The hot temperatures of the past couple days have been accompanied by “acceptable” humidity levels, but the mugginess is climbing today. We’re going to be hot again, with highs in the low 90s this afternoon:The dew point will climb to the upper half of the 60s — that’s not AWFUL for late July, but it’s enough to push the heat index into the mid to upper 90s:The increased humidity means we’ll see some pop-up storms, especially late this afternoon into this evening:The HRRR model’s radar simulation from noon through midnight shows the hit-or-miss nature of the storms:Just be flexible with any outdoor plans late in the day — and you can basically stay in that frame of mind through the middle of next week!
Once the showers and storms fade off the radar tonight, temperatures will drop to around 70° by early Thursday morning — exactly normal for the first morning of August:
We’ll be dry for at least the first half of the day on Thursday, which will allow temperatures to heat up to the upper 80s and low 90s once again:A better chance of storms will develop by late tomorrow afternoon, continuing into the evening and early overnight. The North American Model’s radar simulation from noon through midnight shows more storms compared to today, but also plenty of gaps in between:
The unsettled pattern will make itself right at home Friday and Saturday. The European forecast model’s simulation from 6:00am Friday through 2:00pm Saturday shows waves of showers and storms developing and moving across central North Carolina:The clouds and rain chances will drop our high temperatures from the 90s to the 80s — but the humidity will remain locked in place:The big-picture weather pattern won’t change much through the middle of next week, so I’m leaving our rain chances pretty high, but just below 50-50. Total rainfall amounts will steadily add up — the Weather Prediction Center indicates 2″+ for the northern half of central North Carolina:We can’t be too confident in the day-by-day chances that far down the line in the forecast, so stay tuned for updates!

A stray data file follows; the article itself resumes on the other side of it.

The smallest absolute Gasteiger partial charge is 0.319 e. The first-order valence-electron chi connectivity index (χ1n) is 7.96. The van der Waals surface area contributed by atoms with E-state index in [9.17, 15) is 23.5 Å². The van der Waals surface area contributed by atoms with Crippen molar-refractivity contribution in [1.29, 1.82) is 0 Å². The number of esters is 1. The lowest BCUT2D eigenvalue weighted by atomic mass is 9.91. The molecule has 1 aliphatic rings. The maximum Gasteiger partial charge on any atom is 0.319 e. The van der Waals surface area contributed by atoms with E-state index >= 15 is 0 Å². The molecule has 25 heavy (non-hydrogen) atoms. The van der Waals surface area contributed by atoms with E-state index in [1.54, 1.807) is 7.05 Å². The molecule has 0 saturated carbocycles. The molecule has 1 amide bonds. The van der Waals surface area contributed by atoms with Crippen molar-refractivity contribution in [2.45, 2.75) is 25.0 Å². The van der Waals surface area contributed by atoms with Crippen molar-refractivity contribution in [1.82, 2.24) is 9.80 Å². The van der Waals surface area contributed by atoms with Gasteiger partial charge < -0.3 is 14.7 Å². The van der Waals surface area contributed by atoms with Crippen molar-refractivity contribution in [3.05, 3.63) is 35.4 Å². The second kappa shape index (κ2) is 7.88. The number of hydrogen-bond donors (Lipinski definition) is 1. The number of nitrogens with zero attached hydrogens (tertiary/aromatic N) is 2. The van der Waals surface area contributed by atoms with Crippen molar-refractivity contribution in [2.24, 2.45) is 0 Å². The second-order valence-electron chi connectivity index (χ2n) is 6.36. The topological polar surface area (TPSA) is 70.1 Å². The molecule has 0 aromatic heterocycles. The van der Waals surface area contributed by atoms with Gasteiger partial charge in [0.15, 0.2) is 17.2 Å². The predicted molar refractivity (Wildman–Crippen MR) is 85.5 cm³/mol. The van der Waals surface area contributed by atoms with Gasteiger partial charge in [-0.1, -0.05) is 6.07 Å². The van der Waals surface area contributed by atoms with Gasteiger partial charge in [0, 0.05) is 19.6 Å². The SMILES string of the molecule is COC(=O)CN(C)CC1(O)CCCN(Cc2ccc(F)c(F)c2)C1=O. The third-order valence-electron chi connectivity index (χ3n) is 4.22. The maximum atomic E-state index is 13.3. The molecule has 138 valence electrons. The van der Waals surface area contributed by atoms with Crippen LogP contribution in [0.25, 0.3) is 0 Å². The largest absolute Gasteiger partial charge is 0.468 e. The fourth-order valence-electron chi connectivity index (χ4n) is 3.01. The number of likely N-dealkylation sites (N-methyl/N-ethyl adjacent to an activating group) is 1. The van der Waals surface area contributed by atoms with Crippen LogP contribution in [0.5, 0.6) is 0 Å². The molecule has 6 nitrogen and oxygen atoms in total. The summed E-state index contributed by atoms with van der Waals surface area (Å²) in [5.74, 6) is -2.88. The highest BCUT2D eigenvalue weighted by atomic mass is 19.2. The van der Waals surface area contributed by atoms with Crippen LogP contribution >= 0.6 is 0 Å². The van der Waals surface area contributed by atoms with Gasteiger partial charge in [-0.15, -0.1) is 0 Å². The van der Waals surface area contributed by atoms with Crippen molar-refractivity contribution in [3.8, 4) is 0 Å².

We continue to monitor two possible areas of development in the tropics as well. The one that’s closer to us is a disorganized cluster of showers and storms just north of the Dominican Republic. It has a low chance of getting its act together — the National Hurricane Center estimates just a 10% chance over the next 5 days:Even if it organizes into a tropical depression or tropical storm, it’s likely to curve away from the U.S. coast. I continue to be unimpressed and unconcerned overall, but we’ll keep an eye on it just in case.
The second tropical “something” has greater potential for long-term development. It’s way out there in the Atlantic, and won’t develop much over the next 72 hours…after that, the NHC estimates a 50% chance it becomes at least a tropical depression:The European model’s ensemble is even more impressed, showing a whopping 90% chance that we’re looking at a tropical depression by the end of the weekend:And the same set of models shows a 50% chance it becomes Tropical Storm Chantal by the middle of next week:After that, things get really speculative. The most-likely scenario — regardless of the system’s strength — is that it would also curve away from the U.S. coast. The “spaghettios” plot from the European ensemble lets us look at each individual member of the ensemble, and see where they send the storm (if it even exists). The animation shows the trend away from the U.S. coast…but keep in mind, we’re looking FAR into the future in forecasting terms:It’s something we’ll watch carefully over the next several days, but it’s nothing you should worry about or even think too much about at this point.
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